Do two walk together,
unless they have agreed to meet?
— Amos 3:3
Christians who affirm the normative, traditional, historical, orthodox view of the Bible’s teaching on various sins are always accused of being divisive when in sticking to their affirmations they must disassociate with those who don’t.
It’s a disingenuous claim, however, since unity could have been preserved so long as the agreement did. But when one changes a mind on such matters, the division has begun with them (1 Cor. 1:10), not the one who says, “Ah, you’ve changed the rules; you’ve changed the agreement.” It would be like the adulterer calling after his wife as she’s walking out the door in anger and shame that she’s being divisive.
The person who objects is often told they are “singling out” this particular sin as over-important, as more important than unity! But it is not those who protest who are singling out particular sins. It is those bringing the revision, the ones asking, “Did God really say?”, the ones who suggest it should now be normal what we previously agreed was objectionable who are singling it out, elevating it above the agreement. They are the ones making it the sticking point.
We think of the historical development of credal truth. Many of the historic creeds that so many professing Christians affirm as litmus tests for doctrinal orthodoxy began as responses to introduced heresies. As unbiblical ideas took seed in church communities, those who affirmed orthodoxy thought it best to formulate and codify what had been previously assumed. But it wasn’t the crafters of the creeds who were being divisive. It was the heterodox.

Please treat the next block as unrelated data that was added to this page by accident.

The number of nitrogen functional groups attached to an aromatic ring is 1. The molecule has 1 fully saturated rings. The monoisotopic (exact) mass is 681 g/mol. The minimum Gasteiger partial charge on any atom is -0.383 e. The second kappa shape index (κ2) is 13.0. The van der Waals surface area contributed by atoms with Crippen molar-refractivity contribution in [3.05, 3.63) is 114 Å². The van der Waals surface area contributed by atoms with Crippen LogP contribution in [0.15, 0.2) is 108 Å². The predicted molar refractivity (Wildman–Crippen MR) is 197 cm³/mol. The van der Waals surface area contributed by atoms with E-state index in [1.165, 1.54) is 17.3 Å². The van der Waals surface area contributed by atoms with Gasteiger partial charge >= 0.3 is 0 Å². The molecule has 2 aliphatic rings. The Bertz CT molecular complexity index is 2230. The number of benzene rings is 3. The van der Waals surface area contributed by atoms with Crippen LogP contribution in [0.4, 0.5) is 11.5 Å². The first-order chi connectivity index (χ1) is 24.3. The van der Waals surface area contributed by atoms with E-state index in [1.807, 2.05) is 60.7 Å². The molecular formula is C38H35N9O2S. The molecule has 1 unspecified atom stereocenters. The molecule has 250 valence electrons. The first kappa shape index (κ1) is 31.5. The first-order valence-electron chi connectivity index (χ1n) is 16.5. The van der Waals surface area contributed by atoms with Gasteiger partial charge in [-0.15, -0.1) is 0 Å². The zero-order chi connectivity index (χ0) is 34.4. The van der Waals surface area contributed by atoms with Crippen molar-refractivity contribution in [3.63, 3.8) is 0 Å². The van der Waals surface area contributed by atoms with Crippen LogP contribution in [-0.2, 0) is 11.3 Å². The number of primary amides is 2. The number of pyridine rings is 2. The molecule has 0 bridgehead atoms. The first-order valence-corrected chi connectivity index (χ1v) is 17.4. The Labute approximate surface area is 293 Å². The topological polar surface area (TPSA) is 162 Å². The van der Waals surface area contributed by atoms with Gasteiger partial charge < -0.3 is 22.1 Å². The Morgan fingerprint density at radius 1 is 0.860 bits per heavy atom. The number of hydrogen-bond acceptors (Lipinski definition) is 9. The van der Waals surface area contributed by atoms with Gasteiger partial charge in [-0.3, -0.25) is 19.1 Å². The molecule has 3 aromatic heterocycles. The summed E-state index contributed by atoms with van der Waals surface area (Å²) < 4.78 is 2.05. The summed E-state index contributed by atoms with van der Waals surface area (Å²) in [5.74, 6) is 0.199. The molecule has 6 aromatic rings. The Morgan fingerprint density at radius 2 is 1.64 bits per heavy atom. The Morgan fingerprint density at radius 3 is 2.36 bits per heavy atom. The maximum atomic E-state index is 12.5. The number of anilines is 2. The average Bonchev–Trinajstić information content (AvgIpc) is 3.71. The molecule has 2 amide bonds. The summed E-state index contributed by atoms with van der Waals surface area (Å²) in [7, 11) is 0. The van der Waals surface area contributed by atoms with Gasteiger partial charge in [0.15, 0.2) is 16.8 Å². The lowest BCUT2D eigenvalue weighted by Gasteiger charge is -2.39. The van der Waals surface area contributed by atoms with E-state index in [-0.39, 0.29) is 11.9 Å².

And it isn’t those who believe the Bible when it says sin is sin who are being divisive; it is those who are introducing the idea that some sins aren’t. If you push a decision on something that innovates on the Bible’s testimony, you’re creating the division. Division begins with that first departure. The first step away from the agreement is the original divide. It is simply necessary, then, for Christians to walk away from a divisive person (Titus 3:10). Perhaps they may even say, “Farewell.”
They said to you, “In the last time there will be scoffers, following their own ungodly passions.” It is these who cause divisions, worldly people, devoid of the Spirit.
— Jude 18-19